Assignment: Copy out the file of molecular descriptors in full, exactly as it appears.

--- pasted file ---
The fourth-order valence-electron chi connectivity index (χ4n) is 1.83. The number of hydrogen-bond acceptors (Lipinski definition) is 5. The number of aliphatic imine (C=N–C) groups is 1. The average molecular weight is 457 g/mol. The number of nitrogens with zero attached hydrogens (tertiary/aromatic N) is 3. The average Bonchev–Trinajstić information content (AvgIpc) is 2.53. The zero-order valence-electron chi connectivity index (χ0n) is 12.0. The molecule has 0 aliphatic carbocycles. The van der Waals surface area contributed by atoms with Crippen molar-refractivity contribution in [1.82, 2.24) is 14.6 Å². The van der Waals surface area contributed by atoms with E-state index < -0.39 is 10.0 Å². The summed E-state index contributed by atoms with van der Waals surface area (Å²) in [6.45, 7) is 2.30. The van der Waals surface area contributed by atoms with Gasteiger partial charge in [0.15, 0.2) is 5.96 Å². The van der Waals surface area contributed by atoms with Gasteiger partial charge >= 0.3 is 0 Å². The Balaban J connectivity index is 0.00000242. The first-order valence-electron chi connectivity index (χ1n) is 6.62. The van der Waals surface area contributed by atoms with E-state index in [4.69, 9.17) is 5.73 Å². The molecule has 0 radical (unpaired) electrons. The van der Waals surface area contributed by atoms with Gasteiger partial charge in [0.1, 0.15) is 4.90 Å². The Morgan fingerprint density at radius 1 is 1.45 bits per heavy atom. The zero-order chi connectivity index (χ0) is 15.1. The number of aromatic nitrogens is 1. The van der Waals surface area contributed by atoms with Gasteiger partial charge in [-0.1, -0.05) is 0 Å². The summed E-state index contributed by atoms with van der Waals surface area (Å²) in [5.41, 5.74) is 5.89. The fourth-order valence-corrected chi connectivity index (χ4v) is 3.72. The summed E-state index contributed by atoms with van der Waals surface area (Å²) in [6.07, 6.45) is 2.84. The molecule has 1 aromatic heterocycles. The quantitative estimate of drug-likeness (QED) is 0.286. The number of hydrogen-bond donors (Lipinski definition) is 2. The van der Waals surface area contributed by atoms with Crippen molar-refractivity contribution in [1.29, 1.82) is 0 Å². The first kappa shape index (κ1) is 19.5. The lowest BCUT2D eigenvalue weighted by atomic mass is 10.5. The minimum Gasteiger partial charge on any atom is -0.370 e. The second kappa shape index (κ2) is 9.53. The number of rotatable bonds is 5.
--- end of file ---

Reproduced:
The fourth-order valence-electron chi connectivity index (χ4n) is 1.83. The number of hydrogen-bond acceptors (Lipinski definition) is 5. The number of aliphatic imine (C=N–C) groups is 1. The average molecular weight is 457 g/mol. The number of nitrogens with zero attached hydrogens (tertiary/aromatic N) is 3. The average Bonchev–Trinajstić information content (AvgIpc) is 2.53. The zero-order valence-electron chi connectivity index (χ0n) is 12.0. The molecule has 0 aliphatic carbocycles. The van der Waals surface area contributed by atoms with Crippen molar-refractivity contribution in [1.82, 2.24) is 14.6 Å². The van der Waals surface area contributed by atoms with E-state index < -0.39 is 10.0 Å². The summed E-state index contributed by atoms with van der Waals surface area (Å²) in [6.45, 7) is 2.30. The van der Waals surface area contributed by atoms with Gasteiger partial charge in [0.15, 0.2) is 5.96 Å². The van der Waals surface area contributed by atoms with Gasteiger partial charge >= 0.3 is 0 Å². The Balaban J connectivity index is 0.00000242. The first-order valence-electron chi connectivity index (χ1n) is 6.62. The van der Waals surface area contributed by atoms with E-state index in [4.69, 9.17) is 5.73 Å². The molecule has 0 radical (unpaired) electrons. The van der Waals surface area contributed by atoms with Gasteiger partial charge in [0.1, 0.15) is 4.90 Å². The Morgan fingerprint density at radius 1 is 1.45 bits per heavy atom. The zero-order chi connectivity index (χ0) is 15.1. The number of aromatic nitrogens is 1. The van der Waals surface area contributed by atoms with Gasteiger partial charge in [-0.1, -0.05) is 0 Å². The summed E-state index contributed by atoms with van der Waals surface area (Å²) in [5.41, 5.74) is 5.89. The fourth-order valence-corrected chi connectivity index (χ4v) is 3.72. The summed E-state index contributed by atoms with van der Waals surface area (Å²) in [6.07, 6.45) is 2.84. The molecule has 1 aromatic heterocycles. The quantitative estimate of drug-likeness (QED) is 0.286. The number of hydrogen-bond donors (Lipinski definition) is 2. The van der Waals surface area contributed by atoms with Crippen molar-refractivity contribution in [1.29, 1.82) is 0 Å². The first kappa shape index (κ1) is 19.5. The lowest BCUT2D eigenvalue weighted by atomic mass is 10.5. The minimum Gasteiger partial charge on any atom is -0.370 e. The second kappa shape index (κ2) is 9.53. The number of rotatable bonds is 5.